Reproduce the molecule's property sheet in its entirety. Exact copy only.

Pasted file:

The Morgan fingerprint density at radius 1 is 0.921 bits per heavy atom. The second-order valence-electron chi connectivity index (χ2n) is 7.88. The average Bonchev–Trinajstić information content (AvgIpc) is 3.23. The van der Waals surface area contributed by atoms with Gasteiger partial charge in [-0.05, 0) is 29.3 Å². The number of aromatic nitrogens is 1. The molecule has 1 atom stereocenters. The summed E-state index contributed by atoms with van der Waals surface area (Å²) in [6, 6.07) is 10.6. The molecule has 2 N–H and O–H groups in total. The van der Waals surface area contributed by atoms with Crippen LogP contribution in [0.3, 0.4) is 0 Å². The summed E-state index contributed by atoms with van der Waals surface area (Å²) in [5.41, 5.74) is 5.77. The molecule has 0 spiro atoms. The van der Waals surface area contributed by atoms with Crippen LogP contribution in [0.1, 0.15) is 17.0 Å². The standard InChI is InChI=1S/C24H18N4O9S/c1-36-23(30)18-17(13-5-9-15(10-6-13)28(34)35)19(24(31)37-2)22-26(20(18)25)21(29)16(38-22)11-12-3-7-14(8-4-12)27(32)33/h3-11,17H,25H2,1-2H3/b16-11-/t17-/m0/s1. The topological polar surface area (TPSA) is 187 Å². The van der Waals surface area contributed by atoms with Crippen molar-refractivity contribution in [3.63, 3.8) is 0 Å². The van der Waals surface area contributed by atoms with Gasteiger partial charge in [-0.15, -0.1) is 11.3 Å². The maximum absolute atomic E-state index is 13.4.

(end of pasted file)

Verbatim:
The Morgan fingerprint density at radius 1 is 0.921 bits per heavy atom. The second-order valence-electron chi connectivity index (χ2n) is 7.88. The average Bonchev–Trinajstić information content (AvgIpc) is 3.23. The van der Waals surface area contributed by atoms with Gasteiger partial charge in [-0.05, 0) is 29.3 Å². The number of aromatic nitrogens is 1. The molecule has 1 atom stereocenters. The summed E-state index contributed by atoms with van der Waals surface area (Å²) in [6, 6.07) is 10.6. The molecule has 2 N–H and O–H groups in total. The van der Waals surface area contributed by atoms with Crippen LogP contribution in [0.3, 0.4) is 0 Å². The summed E-state index contributed by atoms with van der Waals surface area (Å²) in [5.41, 5.74) is 5.77. The molecule has 0 spiro atoms. The van der Waals surface area contributed by atoms with Crippen LogP contribution in [0.1, 0.15) is 17.0 Å². The standard InChI is InChI=1S/C24H18N4O9S/c1-36-23(30)18-17(13-5-9-15(10-6-13)28(34)35)19(24(31)37-2)22-26(20(18)25)21(29)16(38-22)11-12-3-7-14(8-4-12)27(32)33/h3-11,17H,25H2,1-2H3/b16-11-/t17-/m0/s1. The topological polar surface area (TPSA) is 187 Å². The van der Waals surface area contributed by atoms with Crippen molar-refractivity contribution in [3.63, 3.8) is 0 Å². The van der Waals surface area contributed by atoms with Gasteiger partial charge in [-0.15, -0.1) is 11.3 Å². The maximum absolute atomic E-state index is 13.4.